Ten years ago, archaeologists and historians found the remains of what seemed to be a fierce warrior in the Viking Age town, Birka, in Sweden. Buried together with two horses and war equipment, the warrior was originally thought to have been a man because of the items found in the grave.
Turns out archeologists assumed incorrectly.
Recent osteology and DNA-tests show that the remains belonged to a female:
“It’s actually a woman, somewhere over the age of 30 and fairly tall, too, measuring around 5″6,” archaeologist Charlotte Hedenstierna-Jonson of Uppsala University, told The Local. The findings were made during a study, which is published in the American Journal of Physical Anthropology.
The woman was buried in the mid-10th century together with several deadly weapons and two horses.
“Aside from the complete warrior equipment buried along with her — a sword, an ax, a spear, armor-piercing arrows, a battle knife, shields, and two horses — she had a board game in her lap, or more of a war-planning game used to try out battle tactics and strategies, which indicates she was a powerful military leader,” Hedenstierna-Jonson said and added, “She has most likely planned, led and taken part in battles.”.
The grave where the woman was found was discovered and excavated by Hjalmar Stolpe, a Swedish archeologist, at the end of the 19th century. Hedenstierna-Jonson described the grave as being “the ultimate warrior Viking grave”. The belongings found in the grave were presumed to belong to a man simply because of their “manly” nature. But when Anna Kjellström, an osteologist at Stockholms University, had a look at the remains a few years ago – she noticed something interesting. The cheekbones were thinner and much finer than what the remains of a man would be, and the hip bones were feminine.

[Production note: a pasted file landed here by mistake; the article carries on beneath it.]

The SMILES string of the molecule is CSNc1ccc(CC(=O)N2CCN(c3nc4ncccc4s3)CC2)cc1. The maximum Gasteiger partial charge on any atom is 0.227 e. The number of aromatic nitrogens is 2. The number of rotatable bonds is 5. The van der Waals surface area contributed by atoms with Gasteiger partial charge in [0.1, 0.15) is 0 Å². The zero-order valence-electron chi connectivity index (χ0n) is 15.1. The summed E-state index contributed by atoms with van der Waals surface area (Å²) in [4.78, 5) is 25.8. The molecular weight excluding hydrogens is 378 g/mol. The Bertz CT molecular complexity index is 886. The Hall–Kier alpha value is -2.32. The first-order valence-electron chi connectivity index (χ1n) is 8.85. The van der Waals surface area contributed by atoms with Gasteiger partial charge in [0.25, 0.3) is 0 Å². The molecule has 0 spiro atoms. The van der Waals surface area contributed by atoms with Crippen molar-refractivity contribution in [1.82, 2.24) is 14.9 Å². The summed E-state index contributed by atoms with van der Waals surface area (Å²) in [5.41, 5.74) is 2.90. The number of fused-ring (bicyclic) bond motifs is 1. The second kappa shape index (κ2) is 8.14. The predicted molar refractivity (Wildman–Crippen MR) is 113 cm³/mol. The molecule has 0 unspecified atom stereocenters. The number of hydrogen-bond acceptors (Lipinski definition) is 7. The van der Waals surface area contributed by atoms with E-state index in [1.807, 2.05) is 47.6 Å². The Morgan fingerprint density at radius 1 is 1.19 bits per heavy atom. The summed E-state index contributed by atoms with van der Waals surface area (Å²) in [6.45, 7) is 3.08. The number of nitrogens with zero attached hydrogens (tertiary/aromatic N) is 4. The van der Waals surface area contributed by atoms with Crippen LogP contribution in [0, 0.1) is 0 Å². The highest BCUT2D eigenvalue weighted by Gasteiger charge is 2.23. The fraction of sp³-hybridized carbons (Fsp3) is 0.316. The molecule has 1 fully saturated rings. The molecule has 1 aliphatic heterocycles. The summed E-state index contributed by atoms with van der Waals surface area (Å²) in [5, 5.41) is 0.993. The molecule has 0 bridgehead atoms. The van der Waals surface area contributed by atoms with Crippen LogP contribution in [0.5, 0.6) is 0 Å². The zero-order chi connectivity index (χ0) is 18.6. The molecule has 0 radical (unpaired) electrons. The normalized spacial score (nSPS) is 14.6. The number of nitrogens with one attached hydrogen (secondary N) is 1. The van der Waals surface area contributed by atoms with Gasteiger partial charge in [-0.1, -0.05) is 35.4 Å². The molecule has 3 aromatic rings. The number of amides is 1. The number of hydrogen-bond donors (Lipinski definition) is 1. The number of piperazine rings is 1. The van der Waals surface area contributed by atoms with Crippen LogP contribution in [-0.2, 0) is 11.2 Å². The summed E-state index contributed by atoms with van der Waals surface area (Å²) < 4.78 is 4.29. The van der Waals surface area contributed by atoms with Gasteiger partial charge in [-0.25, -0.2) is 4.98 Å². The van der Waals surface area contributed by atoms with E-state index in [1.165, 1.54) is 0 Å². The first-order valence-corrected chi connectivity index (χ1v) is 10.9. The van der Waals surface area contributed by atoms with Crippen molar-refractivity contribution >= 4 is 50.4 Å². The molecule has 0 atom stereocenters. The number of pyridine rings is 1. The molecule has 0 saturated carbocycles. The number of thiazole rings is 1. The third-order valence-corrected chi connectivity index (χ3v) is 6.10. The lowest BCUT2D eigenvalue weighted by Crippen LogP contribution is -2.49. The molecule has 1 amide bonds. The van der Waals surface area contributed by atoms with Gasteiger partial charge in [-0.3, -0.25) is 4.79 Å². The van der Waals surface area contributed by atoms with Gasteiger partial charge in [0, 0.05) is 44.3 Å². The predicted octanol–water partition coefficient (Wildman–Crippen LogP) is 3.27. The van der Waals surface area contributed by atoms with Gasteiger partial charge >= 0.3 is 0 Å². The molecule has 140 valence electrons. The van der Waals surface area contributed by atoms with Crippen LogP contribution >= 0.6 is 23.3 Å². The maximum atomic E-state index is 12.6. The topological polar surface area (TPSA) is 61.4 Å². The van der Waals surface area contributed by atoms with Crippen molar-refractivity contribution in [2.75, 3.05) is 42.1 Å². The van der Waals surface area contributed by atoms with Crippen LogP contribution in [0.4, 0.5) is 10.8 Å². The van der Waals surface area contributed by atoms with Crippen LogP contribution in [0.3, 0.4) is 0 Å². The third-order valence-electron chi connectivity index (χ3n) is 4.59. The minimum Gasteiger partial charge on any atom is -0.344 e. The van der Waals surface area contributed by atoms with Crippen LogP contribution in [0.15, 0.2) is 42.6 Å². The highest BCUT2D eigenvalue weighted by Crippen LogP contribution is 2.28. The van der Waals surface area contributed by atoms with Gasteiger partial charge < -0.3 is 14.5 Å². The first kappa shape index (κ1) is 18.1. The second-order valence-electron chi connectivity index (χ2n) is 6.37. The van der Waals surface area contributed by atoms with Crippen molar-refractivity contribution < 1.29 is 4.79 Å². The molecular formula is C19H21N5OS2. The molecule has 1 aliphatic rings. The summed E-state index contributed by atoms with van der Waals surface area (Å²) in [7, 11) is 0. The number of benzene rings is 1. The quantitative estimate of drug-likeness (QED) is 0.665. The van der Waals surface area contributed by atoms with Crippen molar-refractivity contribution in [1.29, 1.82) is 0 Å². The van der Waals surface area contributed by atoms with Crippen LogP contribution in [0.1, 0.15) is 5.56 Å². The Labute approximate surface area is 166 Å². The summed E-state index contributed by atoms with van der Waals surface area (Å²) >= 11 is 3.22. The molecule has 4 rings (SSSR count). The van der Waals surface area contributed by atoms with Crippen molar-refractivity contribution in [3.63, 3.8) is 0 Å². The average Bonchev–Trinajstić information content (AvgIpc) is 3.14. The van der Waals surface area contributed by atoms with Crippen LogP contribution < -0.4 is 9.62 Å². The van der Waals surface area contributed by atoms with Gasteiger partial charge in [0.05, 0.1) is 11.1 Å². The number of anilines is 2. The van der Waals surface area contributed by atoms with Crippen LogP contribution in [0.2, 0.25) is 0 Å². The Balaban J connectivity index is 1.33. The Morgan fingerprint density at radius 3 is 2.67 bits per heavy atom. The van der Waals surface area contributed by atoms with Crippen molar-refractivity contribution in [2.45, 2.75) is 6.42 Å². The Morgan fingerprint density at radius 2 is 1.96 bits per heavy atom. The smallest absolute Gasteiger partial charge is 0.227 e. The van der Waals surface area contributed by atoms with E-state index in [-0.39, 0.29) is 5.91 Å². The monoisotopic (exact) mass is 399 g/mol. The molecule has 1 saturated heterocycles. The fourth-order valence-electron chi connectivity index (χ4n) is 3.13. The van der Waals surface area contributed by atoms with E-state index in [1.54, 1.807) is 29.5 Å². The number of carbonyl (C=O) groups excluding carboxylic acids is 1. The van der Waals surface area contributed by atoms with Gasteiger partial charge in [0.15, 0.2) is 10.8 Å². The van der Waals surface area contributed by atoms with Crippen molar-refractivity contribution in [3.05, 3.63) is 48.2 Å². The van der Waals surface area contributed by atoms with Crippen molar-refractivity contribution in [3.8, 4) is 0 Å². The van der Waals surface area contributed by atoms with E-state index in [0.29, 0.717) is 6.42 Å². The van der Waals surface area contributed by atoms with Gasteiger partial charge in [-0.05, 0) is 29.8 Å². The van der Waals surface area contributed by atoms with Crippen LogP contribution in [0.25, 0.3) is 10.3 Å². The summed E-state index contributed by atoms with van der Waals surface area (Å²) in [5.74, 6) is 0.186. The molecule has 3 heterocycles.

After an osteological and DNA-analysis, it was confirmed, the remains belonged to a woman.
“This image of the male warrior in a patriarchal society was reinforced by research traditions and contemporary preconceptions. Hence, the biological sex of the individual was taken for granted,” Hedenstierna-Jonson, Kjellström and the eight other researchers behind the study, noted in the report.
Hedenstierna-Jonson described it as a fantastic find but said it is unlikely to completely up-end historians’ view of the Viking society as being patriarchal, mainly constituting of male warriors. “It was probably quite unusual [for a woman to be a military leader], but in this case, it probably had more to do with her role in society and the family she was from than her gender,” Hedenstierna-Jonson told the Local.
We can only wonder about the exciting life of this woman, and how many more, similar to her, existed during the Viking Era.
Originally published on November 28, 2017.
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